e a m harris

Roaming the byways of literature

Archive for the tag “Islamic manuscripts”

Islamic Manuscripts

TIMAWhile browsing through Twitter I came across mention of The Islamic Manuscript Association. I’d not heard of it before so naturally I googled it.

Their website led me down several new-to-me and forgotten-by-me paths of knowledge. Among other things they have a list of links to relevant organisations, and what should I find there but a link to the Library of Congress Romanization Tables, which I used to consult when I was a student working part time filing Library of Congress cards. One for Memory Lane.

Another of their links led to an organisation called Thesaurus Islamicus which is concerned with preservation of the Islamic patrimony. I’m not sure why they include ‘Thesaurus’ in their name as they seem to do much more than assemble words.

And I found a lovely new-to-me word: codicology. It is the study of books as physical objects. It’s apparently a slightly vague term. It may include things like studying the handwriting, marginalia and illustrations as well as attributes like inks, paper, parchment, binding and so on. According to Wikipedia, codicologists may also study the history of libraries and other collections.

A special word for the study of books! I really like that. So now when I buy a new book because I admire its binding and illustrations I’m participating, in a tiny way, in codicology.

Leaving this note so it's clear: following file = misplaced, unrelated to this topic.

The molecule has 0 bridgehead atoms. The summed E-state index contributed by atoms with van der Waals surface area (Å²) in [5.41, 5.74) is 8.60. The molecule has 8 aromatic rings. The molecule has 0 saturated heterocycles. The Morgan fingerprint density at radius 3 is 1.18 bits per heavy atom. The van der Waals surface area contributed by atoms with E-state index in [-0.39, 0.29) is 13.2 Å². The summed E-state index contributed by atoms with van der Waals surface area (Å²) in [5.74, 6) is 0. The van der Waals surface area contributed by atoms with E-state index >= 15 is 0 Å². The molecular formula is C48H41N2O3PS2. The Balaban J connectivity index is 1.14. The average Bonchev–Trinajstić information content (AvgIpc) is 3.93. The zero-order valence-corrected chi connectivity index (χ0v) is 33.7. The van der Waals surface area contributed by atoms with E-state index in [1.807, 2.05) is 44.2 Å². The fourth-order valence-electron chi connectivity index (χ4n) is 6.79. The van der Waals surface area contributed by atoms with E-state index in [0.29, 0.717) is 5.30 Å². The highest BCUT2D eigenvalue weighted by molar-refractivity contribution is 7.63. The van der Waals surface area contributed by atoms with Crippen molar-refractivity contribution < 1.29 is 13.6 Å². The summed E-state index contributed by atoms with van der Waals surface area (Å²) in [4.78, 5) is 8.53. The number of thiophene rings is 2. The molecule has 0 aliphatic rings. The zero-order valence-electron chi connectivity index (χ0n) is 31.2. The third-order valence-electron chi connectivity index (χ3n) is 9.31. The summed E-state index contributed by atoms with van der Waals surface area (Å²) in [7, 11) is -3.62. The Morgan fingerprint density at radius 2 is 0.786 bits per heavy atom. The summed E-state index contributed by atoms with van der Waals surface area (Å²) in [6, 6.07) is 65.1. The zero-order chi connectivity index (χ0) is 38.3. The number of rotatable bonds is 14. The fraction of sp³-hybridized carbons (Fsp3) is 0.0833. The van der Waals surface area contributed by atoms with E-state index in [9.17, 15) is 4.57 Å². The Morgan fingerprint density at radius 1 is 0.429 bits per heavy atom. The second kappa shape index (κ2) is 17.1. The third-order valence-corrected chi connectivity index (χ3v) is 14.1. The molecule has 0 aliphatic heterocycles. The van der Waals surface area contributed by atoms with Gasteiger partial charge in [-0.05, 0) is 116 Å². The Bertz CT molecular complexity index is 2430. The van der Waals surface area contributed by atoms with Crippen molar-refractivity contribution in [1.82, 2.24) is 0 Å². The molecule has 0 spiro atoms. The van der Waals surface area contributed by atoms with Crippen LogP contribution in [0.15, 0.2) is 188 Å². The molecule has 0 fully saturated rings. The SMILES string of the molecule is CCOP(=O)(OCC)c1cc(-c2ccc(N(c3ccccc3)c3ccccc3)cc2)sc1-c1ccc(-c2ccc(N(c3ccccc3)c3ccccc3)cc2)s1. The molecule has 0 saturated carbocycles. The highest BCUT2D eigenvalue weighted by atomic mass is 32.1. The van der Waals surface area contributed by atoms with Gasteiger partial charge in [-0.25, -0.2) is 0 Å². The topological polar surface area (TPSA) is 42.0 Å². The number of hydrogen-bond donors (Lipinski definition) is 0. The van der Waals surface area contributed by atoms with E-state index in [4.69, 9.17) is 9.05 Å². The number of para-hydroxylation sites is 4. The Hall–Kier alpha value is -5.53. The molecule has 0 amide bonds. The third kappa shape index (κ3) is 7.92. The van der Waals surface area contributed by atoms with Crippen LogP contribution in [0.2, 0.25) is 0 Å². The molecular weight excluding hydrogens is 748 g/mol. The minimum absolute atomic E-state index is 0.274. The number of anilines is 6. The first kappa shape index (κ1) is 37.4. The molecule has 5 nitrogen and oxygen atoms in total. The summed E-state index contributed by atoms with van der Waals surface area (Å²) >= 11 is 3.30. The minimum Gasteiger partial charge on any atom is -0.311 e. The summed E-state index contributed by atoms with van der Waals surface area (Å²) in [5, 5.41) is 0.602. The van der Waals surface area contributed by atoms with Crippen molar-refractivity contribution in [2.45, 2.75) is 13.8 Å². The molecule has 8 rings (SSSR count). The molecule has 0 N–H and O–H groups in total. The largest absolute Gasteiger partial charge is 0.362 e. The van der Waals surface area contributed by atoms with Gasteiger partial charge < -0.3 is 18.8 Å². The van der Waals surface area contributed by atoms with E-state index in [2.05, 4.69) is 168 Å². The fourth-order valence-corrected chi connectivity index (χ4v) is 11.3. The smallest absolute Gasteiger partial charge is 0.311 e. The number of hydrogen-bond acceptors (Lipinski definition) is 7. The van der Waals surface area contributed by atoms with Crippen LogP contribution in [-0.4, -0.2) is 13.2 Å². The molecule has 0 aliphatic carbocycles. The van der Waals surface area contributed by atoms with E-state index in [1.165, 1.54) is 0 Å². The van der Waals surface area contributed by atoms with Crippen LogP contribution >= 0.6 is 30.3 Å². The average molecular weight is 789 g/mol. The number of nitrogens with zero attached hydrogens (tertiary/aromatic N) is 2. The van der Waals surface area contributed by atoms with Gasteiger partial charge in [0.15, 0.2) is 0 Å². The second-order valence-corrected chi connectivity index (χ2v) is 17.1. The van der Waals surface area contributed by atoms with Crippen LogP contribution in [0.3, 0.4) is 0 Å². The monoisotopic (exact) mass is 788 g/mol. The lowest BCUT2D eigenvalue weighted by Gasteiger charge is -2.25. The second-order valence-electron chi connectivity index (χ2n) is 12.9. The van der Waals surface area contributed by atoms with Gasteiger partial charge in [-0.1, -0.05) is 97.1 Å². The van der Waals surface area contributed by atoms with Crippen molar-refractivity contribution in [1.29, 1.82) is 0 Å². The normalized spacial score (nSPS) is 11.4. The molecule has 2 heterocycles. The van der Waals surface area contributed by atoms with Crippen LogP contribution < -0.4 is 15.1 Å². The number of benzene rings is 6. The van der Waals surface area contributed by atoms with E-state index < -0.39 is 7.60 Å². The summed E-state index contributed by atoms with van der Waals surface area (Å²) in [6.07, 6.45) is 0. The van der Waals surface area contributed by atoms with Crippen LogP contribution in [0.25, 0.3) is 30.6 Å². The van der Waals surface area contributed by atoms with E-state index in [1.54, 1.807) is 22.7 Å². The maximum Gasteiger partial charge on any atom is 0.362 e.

Hay-on-Wye and Timbuktu

While browsing the web trying to find an answer to the question:

Why does the small, Welsh town of Hay-on-Wye have so many bookshops?

I came across the information that it is twinned with Timbuktu.

The reason is not hard to find – Timbuktu is also famous for books, this time in libraries. These libraries contain diverse and important collections of Islamic manuscripts.

There have been recent instances of extremist rebels damaging shrines and monuments in the area. So far the libraries are safe but they are still very vulnerable. To make them safer the Tombouctou Manuscripts Project has been studying and digitising their contents, but with so much material this is a long process.

In addition to important works of Islamic scholarship, these collections also form a major source for the study of African history. Even in apparently purely religious texts there are often little notes in the margins giving local details. This is part of the charm of old books – other readers have been here before and left their mark. For a modern version of this take a look at Bundle of Books for 9 July.

My question:

Why does Timbuktu have so many libraries?

is quite easily answered. It was a major trading settlement that grew into an important city on a meeting point of desert and river valley, with a mixed and intellectually active population. From different parts of the Islamic world people came (and still come) to study and contribute to the scholarship in the city.

I still haven’t found the answer to my first question. The nearest I can get is that  Hay-on-Wye sits on a meeting point – this time of England and Wales – and is full of enterprising and intellectually active people. Through its festivals it has numerous visitors from the world of readers and writers.

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